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It's all about the water

Posted by Richard Hentschel -

I know I have talked about water several times this growing season. Homeowners are still strongly encouraged to continue to water their valuable landscape plants and shade trees. If watering has not been part of the summer gardening "chores" yet this year, it is not too late start. The cost of water is a minor against the cost of replacing landscape plants in the yard even if you could find plants of similar size. We pay for car and homeowner's insurance, thinking of it like that may help justify the cost. There is absolutely no way to replace the 20 year or older shade tree on your property. If you consider the benefits like the shade it provides, the lower utility bills, the increased property value, again the cost of the water is minor.

County Extension offices are receiving lots of calls to our help desks where Master Gardeners are responding to questions on how to water, how much to apply and how often. Landscape shrubs and shade and ornamental trees are handled differently. Individual shrubs or shrubs in beds can be watered near the base of the plants or a soaker hose run down the landscape bed. Young ornamental trees out in the landscape can be watered in the mulch ring at the base of the tree or pretend there is and water 3 -5 feet around the base. Larger and established shade trees take a different strategy. A typical root system radiates outward past the drip line some distance, so watering at the base of a larger tree is not putting the water where the roots that take up the water and nutrients are. Visualize the entire root zone and cut it into quarters. You should water in each quarter to evenly distribute the water throughout the area, starting 10-15 feet from the trunk on the larger older established trees and extending about the same distance beyond the drip line. The portion of the root system that absorbs the water and nutrition is in the upper 12 inches of soil in this area.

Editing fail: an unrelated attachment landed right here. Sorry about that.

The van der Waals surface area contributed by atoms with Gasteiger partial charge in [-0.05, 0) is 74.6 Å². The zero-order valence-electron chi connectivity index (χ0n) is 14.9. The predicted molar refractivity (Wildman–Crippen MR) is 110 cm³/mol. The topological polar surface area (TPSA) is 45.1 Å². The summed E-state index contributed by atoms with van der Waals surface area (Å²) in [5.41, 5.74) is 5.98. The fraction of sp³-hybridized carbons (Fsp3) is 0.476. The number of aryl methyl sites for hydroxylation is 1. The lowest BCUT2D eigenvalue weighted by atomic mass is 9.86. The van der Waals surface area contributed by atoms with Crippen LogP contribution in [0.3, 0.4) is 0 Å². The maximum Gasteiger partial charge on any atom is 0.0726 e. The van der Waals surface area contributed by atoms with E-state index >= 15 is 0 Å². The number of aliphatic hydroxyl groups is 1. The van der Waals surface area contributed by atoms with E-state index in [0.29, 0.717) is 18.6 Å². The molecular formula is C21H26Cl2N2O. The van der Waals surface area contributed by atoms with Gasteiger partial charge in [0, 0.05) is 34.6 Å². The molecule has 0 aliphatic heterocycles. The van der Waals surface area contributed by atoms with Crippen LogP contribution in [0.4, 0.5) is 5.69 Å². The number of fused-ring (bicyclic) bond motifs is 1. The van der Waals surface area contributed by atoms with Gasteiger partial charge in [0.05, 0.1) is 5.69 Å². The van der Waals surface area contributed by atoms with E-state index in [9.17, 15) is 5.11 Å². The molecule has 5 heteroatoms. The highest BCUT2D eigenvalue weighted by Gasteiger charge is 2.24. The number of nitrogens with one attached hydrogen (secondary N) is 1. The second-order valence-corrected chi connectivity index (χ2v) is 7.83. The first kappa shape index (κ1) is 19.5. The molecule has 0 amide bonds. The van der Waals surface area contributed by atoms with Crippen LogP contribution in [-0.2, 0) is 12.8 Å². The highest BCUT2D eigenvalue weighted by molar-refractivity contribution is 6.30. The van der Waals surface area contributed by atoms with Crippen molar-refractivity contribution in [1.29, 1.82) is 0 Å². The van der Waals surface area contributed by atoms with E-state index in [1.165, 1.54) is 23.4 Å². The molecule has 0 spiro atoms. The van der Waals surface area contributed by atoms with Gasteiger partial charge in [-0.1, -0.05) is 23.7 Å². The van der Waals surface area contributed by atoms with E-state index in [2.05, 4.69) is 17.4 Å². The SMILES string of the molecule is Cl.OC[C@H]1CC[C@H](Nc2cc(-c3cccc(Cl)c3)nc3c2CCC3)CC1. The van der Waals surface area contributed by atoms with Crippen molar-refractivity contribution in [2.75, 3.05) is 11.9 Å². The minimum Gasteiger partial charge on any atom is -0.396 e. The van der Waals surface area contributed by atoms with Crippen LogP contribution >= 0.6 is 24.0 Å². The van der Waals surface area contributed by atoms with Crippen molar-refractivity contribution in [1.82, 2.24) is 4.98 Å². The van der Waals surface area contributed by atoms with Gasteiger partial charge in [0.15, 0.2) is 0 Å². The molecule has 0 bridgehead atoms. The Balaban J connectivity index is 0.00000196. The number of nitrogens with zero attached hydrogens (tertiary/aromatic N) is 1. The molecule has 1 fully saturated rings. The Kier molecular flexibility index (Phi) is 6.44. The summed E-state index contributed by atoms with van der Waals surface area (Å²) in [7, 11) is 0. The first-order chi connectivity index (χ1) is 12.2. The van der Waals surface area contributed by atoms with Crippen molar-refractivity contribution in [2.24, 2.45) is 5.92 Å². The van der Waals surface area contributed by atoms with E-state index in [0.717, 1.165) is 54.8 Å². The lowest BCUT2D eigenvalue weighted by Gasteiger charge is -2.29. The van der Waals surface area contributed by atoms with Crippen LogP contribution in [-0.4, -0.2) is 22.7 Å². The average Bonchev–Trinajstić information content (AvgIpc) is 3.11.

When you are watering, time how long it takes to put on an inch of water. This should soak down about six inches. Another way to measure this is to check the water meter before you start and after you are done with the inch of water. The next time you can use the water meter from then on to know when you are done. On heavier soils where water infiltration is slow, you may need to go over area twice using less water each time to get all the water to soak in.

The question of how often is the most difficult to respond to. Older parts of town where the soil is better conditioned can absorb and hold the moisture more easily and have it available longer to our plants. Landscape plants and shade trees will have a longer interval between watering. In new homes where the organic matter is limited and often times the soil is mainly clay, watering takes more management to ensure the plants have the water they need. Given the same soil around the home, those southern and western exposures will need more water than the north or east sides of the home.

One of the last things you can do this fall is to water your landscape plants, shade and evergreen trees one last time before the hose goes into the garden shed for the winter.



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